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Today's Wine Tasting Note

© Copyright 1999 by Robin Garr. All rights reserved.

A Tour of the Languedoc

Slightly modified wine-region map of Languedoc from the Epicuria: Wine France pages.

The following article is summarized from a talk and tasting presented by Robin Garr at the March 12, 1999 annual meeting of Sister Cities of Louisville Inc. Louisville and Montpellier, capital city of the Hérault region of Languedoc, have enjoyed a "sister city" relationship for some 50 years.

Languedoc is one of the largest wine regions in France in terms of acreage, production and the relative importance of wine producing to the local economy. Until quite recently, though, size didn't equate to respect, and the wines of this region were lightly regarded at best. Languedoc made a lot of wine, but it was almost invariably simple table wine: Maybe one step up from the raw stuff that came from Algeria ... but not a giant step.

As recently as 1981 -- when I was The Louisville Times' City Hall reporter and followed the late and then-controversial Louisville Mayor Bill Stansbury and his cronies on what they called a "trade mission" to Montpellier -- they looked closely at the region's wine as a potential export.

In fact, it took this idea another 15 years or so to come to pass. It's only in very recent times, with a boom in high-end, quality wine around the world, that some of Languedoc's top producers are starting to produce and export fine, dry table wines competitive in a world market -- wines like the four we're tasting tonight.

But while Languedoc's wines may not have always been good, its wine industry has certainly been big. With three-quarters of a million acres of land in vineyards, Languedoc alone has more vineyard acreage than all of the United States, and one-third of all the vineyards in France. A great deal of that is still simple jug and tank wines, however; with one-third of the vines, Languedoc produces only 10 percent of the nation's AOC wines, the top-end products with controlled-appellation status. Again, the wines we're sampling this evening reflect that tip-of-the-iceberg group.

These wines also boast roots very deep in history. The vineyards that thrive on the hilly slopes along a Mediterranean coastal arc from Narbonne east to Montpellier, the wine regions we now know as Corbieres, Minervois and Coteaux du Languedoc claim a continuous history of more than 2,000 years, dating back to early Roman settlements along the coast.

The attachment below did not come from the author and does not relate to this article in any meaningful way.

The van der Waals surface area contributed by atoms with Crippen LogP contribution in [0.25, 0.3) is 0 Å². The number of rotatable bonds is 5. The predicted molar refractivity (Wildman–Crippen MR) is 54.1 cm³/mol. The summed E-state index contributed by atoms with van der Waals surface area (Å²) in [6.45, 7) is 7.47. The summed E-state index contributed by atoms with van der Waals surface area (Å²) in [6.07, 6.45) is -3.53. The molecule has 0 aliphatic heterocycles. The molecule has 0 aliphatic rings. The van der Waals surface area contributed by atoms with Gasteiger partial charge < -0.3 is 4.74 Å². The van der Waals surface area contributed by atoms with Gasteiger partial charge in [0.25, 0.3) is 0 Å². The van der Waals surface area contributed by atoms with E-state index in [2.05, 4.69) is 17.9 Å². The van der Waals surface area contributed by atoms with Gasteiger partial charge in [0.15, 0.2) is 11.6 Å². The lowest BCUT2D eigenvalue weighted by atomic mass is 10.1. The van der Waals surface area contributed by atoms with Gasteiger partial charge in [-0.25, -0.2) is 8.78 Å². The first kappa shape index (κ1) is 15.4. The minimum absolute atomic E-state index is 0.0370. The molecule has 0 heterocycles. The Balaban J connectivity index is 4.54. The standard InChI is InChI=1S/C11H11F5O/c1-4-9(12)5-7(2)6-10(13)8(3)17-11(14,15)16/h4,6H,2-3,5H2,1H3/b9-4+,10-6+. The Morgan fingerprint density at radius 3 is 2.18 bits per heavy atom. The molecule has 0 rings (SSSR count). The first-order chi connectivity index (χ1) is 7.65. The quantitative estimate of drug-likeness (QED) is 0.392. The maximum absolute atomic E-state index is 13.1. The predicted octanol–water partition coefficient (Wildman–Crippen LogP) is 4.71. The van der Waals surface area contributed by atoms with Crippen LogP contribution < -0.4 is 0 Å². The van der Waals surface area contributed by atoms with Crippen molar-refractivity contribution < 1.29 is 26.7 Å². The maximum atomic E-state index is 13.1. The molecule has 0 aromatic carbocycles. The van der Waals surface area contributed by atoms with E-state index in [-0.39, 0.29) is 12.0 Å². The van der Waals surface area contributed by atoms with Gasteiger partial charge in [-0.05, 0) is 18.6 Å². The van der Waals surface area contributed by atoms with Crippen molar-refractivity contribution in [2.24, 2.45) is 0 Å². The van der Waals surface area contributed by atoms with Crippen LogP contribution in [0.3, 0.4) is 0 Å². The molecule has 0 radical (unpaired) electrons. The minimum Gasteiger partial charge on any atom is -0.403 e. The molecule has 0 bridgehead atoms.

I've always found Languedoc's red wines more interesting than their whites, although the Picpoul de Pinet we tasted this evening shows enough character to earn a place as a highly respectable white.

The reds tend to be dry, hearty and robust, with fragrant peppery aromas and flavors and often a strong herbal quality of lavendar and thyme that supposedly evokes the garrigues, the lovely natural herbal scent that many of you will remember smelling as you hike the countryside around Montpellier.

All of tonight's reds come from the hillsides of the Coteaux du Languedoc, a sort of hilly amphitheater that faces southward in a broad ring that encompasses Montpellier and the seacoast. If you'll visualize the palm of your right hand as a map of the region, with the city of Montpellier and the seacoast as the base of your palm, then you'll find the way to Saint-Chinian at the tip of your little finger, Faugères on your ring finger, Montpeyroux on your first finger and Pic Saint Loup on your thumb.

The Carignan grape is probably most commonplace in the region and is a player in just about all its red wines, but the top labels, including most of today's selections, add -- and are improved by -- doses of Syrah, Grenache, Cinsault and Mourvèdre.